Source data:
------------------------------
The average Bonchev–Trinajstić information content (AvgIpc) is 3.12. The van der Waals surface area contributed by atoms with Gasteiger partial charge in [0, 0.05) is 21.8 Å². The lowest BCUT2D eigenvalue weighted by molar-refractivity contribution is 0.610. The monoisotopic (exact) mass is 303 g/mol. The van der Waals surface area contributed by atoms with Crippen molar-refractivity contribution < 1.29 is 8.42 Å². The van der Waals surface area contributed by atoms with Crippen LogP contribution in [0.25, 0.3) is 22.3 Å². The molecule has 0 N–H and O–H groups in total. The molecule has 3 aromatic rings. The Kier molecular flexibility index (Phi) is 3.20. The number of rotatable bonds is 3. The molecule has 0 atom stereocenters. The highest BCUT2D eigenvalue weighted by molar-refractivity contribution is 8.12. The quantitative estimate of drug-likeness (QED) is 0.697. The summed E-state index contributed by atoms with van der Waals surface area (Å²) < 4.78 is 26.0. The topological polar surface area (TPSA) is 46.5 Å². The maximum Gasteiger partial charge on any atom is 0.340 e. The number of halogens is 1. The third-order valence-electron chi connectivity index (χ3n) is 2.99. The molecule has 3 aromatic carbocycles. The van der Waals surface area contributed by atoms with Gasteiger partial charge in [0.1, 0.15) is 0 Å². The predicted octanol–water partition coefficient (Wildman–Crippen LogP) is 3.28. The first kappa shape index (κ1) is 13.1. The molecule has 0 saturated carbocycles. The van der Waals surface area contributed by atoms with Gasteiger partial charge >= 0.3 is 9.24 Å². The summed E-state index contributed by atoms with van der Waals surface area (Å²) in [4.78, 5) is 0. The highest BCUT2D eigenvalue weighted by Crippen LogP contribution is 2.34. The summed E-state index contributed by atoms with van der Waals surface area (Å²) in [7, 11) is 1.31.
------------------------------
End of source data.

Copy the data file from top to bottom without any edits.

The average Bonchev–Trinajstić information content (AvgIpc) is 3.12. The van der Waals surface area contributed by atoms with Gasteiger partial charge in [0, 0.05) is 21.8 Å². The lowest BCUT2D eigenvalue weighted by molar-refractivity contribution is 0.610. The monoisotopic (exact) mass is 303 g/mol. The van der Waals surface area contributed by atoms with Crippen molar-refractivity contribution < 1.29 is 8.42 Å². The van der Waals surface area contributed by atoms with Crippen LogP contribution in [0.25, 0.3) is 22.3 Å². The molecule has 0 N–H and O–H groups in total. The molecule has 3 aromatic rings. The Kier molecular flexibility index (Phi) is 3.20. The number of rotatable bonds is 3. The molecule has 0 atom stereocenters. The highest BCUT2D eigenvalue weighted by molar-refractivity contribution is 8.12. The quantitative estimate of drug-likeness (QED) is 0.697. The summed E-state index contributed by atoms with van der Waals surface area (Å²) < 4.78 is 26.0. The topological polar surface area (TPSA) is 46.5 Å². The maximum Gasteiger partial charge on any atom is 0.340 e. The number of halogens is 1. The third-order valence-electron chi connectivity index (χ3n) is 2.99. The molecule has 3 aromatic carbocycles. The van der Waals surface area contributed by atoms with Gasteiger partial charge in [0.1, 0.15) is 0 Å². The predicted octanol–water partition coefficient (Wildman–Crippen LogP) is 3.28. The first kappa shape index (κ1) is 13.1. The molecule has 0 saturated carbocycles. The van der Waals surface area contributed by atoms with Gasteiger partial charge >= 0.3 is 9.24 Å². The summed E-state index contributed by atoms with van der Waals surface area (Å²) in [4.78, 5) is 0. The highest BCUT2D eigenvalue weighted by Crippen LogP contribution is 2.34. The summed E-state index contributed by atoms with van der Waals surface area (Å²) in [7, 11) is 1.31.